Introducing Java

Let me start with the warning: Java is not ideally suited as a “first programming language”, so hopefully you have had some experience with programming in other languages before reaching this point. There is a lot of structure and complexity associated with Java that you need to get comfortable with to complete tasks that would be quite trivial in other languages such as Python.

That said, once you get the hang of the Java-way of doing things, the benefits will flow through to whatever other technology stacks you may work with in the future. Just be prepared it will feel like qute slow-going at first.

Rather than just automatically installing an IDE to do all the work for us, it is important you understand what the IDE is doing with the core Java tools under the hood, so for the first few exercises we’re going to do a lot of the work that the IDE will do for us later, manually. Bear with me, the investment of time will be worth it.

Determining if you already have Java

To find if you have any previously existing (older?) versions of Java on your computer, look at the following locations:

You may or may not want to delete any old versions of Java. It depends on if you have other programs that use it. I can’t offer guidance on that.

Installing the Java JDK

We will use the Open JDK (Java Development Kit) rather than the proprietary Oracle JDK for this guide. Go to https://jdk.java.net/ and download the current JDK that is available and ready for use. At the time of writing it was JDK 11 and was a 174MB download.

You will download a file with a name similar to openjdk-11.0.1_osx-x64_bin.tar (Mac) or openjdk-11.0.1_windows-x64_bin.zip (Windows)

On the Mac, open a terminal:

$ cd ~/Downloads
$ tar xf openjdk-11.0.1_osx-x64_bin.tar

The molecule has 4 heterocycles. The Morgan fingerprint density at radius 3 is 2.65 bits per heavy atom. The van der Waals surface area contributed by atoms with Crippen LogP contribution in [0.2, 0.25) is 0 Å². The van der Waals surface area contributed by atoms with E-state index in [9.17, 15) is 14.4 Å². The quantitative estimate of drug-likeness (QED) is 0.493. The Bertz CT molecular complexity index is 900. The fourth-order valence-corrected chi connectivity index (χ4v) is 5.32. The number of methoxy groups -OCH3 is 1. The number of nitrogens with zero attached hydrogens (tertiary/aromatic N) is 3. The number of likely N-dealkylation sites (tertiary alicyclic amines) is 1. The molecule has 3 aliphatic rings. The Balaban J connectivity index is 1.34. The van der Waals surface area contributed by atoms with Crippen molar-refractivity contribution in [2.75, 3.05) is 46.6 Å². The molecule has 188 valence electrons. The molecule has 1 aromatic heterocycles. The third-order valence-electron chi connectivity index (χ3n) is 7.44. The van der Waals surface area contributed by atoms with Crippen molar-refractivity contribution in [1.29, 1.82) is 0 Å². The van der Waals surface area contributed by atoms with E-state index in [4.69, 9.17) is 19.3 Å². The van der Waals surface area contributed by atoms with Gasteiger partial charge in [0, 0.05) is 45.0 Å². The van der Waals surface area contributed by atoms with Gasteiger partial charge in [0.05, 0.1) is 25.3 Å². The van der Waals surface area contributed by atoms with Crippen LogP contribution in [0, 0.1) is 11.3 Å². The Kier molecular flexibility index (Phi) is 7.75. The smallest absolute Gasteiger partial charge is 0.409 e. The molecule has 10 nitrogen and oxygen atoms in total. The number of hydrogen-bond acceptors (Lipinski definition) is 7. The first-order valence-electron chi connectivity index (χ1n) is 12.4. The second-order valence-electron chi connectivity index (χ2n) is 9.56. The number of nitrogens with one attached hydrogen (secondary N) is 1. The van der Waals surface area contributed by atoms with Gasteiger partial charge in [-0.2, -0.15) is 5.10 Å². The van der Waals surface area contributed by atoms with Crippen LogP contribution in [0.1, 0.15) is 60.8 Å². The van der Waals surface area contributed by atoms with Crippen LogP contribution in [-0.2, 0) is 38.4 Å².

$ sudo mv jdk-11.jdk /Library/Java/JavaVirtualMachines/
$ java -version
$ javac -version

On Windows:

> java -version
> javac -version

Windows instructions from https://stackoverflow.com/a/52531093

Project setup

The Java-way of organising your code base is to group your functions together into “classes”. The class forms the basis of individual java files of code, each class being one .java file. You then have a collection of classes that work together to form a project. You can organise related projects together into packages. Packages can then also be organised into a name based heirachy. So to summarise:

Java uses the names of the files and folders on your disk to navigate it’s way through your collections of packages, projects and classes so it is important you take care with your names. The names must be a perfect match to those you use in your code. Java is case sensititve!

Demo: Hello world

Let’s do the (in)famous “Hello world” example to walk you through what this looks like. There is an explainer for all the different elements that follows.

  1. Create a folder that is going to be the base from which all your Java projects will live. On a Mac/Linux this might be “/Users/johndoe/javaprojects”, on Windows it might be “C:\javaprojects”. Whereever. Pick a spot and remember it!